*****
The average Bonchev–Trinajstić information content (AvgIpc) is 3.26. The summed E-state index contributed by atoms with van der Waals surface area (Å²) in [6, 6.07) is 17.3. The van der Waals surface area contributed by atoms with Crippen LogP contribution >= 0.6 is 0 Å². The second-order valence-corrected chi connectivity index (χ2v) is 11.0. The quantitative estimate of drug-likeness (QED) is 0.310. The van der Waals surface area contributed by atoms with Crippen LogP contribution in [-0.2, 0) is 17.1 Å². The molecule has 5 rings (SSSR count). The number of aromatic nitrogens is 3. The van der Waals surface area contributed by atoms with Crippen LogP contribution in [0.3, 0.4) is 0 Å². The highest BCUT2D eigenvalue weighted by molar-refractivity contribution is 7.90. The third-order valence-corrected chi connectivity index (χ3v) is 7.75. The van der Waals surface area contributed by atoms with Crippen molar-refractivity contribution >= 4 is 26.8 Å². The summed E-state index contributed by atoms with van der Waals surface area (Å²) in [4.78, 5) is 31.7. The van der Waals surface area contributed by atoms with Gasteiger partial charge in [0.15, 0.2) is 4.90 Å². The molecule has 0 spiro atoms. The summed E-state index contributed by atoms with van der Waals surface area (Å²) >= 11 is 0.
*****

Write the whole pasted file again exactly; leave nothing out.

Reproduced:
The average Bonchev–Trinajstić information content (AvgIpc) is 3.26. The summed E-state index contributed by atoms with van der Waals surface area (Å²) in [6, 6.07) is 17.3. The van der Waals surface area contributed by atoms with Crippen LogP contribution >= 0.6 is 0 Å². The second-order valence-corrected chi connectivity index (χ2v) is 11.0. The quantitative estimate of drug-likeness (QED) is 0.310. The van der Waals surface area contributed by atoms with Crippen LogP contribution in [-0.2, 0) is 17.1 Å². The molecule has 5 rings (SSSR count). The number of aromatic nitrogens is 3. The van der Waals surface area contributed by atoms with Crippen LogP contribution in [0.3, 0.4) is 0 Å². The highest BCUT2D eigenvalue weighted by molar-refractivity contribution is 7.90. The third-order valence-corrected chi connectivity index (χ3v) is 7.75. The van der Waals surface area contributed by atoms with Crippen molar-refractivity contribution >= 4 is 26.8 Å². The summed E-state index contributed by atoms with van der Waals surface area (Å²) in [4.78, 5) is 31.7. The van der Waals surface area contributed by atoms with Gasteiger partial charge in [0.15, 0.2) is 4.90 Å². The molecule has 0 spiro atoms. The summed E-state index contributed by atoms with van der Waals surface area (Å²) >= 11 is 0.